In the face of many serious but costly needs, it is tempting to sweep such problems under the rug. But it is almost a foregone conclusion that if not much is done right now to help Ebola survivors, it will inevitably lead to many more problems in the future. In a country, where unemployment is rife, Ebola survivors are more vulnerable than other groups. They have been traumatized and continue to face many barriers, causing even more stress to their overall lives. Experts in the field of psychology and mental health studies have noted that there will be an increase in the number of mental illness, especially among Ebola survivors. They say that the government should prioritize the needs and aspirations of the Ebola survivors, continue to provide them with psychosocial and counselling services to help them cope, and help them reintegrate back into their societies.
While the future may be distant, the government must be willing to provide the necessary resources they had promised the survivors in its post Ebola Recovery Drive/Initiatives. It has a huge role to play in making sure that the provision of basic social amenities, education about post-Ebola depression, and psychosocial support are implemented, reinforced and monitored. If more is not done, the repercussions could be even more than damaging than the Ebola epidemic itself.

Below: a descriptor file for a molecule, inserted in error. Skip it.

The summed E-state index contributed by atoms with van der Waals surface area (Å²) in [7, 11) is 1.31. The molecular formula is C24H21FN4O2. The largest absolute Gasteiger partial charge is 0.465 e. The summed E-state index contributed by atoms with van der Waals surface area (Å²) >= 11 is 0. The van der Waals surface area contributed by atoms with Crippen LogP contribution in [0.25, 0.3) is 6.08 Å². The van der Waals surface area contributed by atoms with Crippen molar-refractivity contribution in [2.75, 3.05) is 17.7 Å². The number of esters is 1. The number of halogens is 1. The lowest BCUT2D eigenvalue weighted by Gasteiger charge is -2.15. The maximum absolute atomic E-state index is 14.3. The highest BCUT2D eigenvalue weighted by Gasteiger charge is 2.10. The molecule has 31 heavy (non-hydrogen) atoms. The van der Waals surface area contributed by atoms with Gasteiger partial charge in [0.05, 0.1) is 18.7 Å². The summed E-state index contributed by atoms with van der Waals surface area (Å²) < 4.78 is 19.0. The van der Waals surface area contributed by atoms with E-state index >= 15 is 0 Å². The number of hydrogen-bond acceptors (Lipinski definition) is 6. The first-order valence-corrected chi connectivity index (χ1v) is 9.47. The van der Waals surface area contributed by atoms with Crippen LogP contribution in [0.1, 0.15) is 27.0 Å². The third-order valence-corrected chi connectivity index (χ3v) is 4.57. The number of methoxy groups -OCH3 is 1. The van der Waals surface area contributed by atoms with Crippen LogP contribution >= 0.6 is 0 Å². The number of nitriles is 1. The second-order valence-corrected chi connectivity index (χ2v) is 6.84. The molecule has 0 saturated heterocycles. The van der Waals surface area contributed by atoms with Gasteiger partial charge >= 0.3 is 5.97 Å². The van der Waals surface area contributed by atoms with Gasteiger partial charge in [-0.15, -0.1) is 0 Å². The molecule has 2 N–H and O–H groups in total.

This article was co-produced by Ishmael Sallieu Koroma and Amélie van den Brink.
Ishmael Sallieu Koroma is a print journalist, a social commentator in Sierra Leone, with over five years experience working in both print and broadcast media.
Amélie van den Brink is currently enrolled in a Research Masters degree in African Studies at Leiden University, the Netherlands, and is conducting research on disability advocacy in Sierra Leone. She is also an Art Psychotherapist and Consultant from the Netherlands. She obtained her Master’s degree from New York University in Art Therapy and has worked in both the public and private sectors of mental health as well as in education. She provides psychosocial support and training for children and their communities affected by natural and manmade disasters around the world. In private practice, she specializes in treating children and adolescents with special needs and incorporates evidence-based trauma interventions with at risk-youth.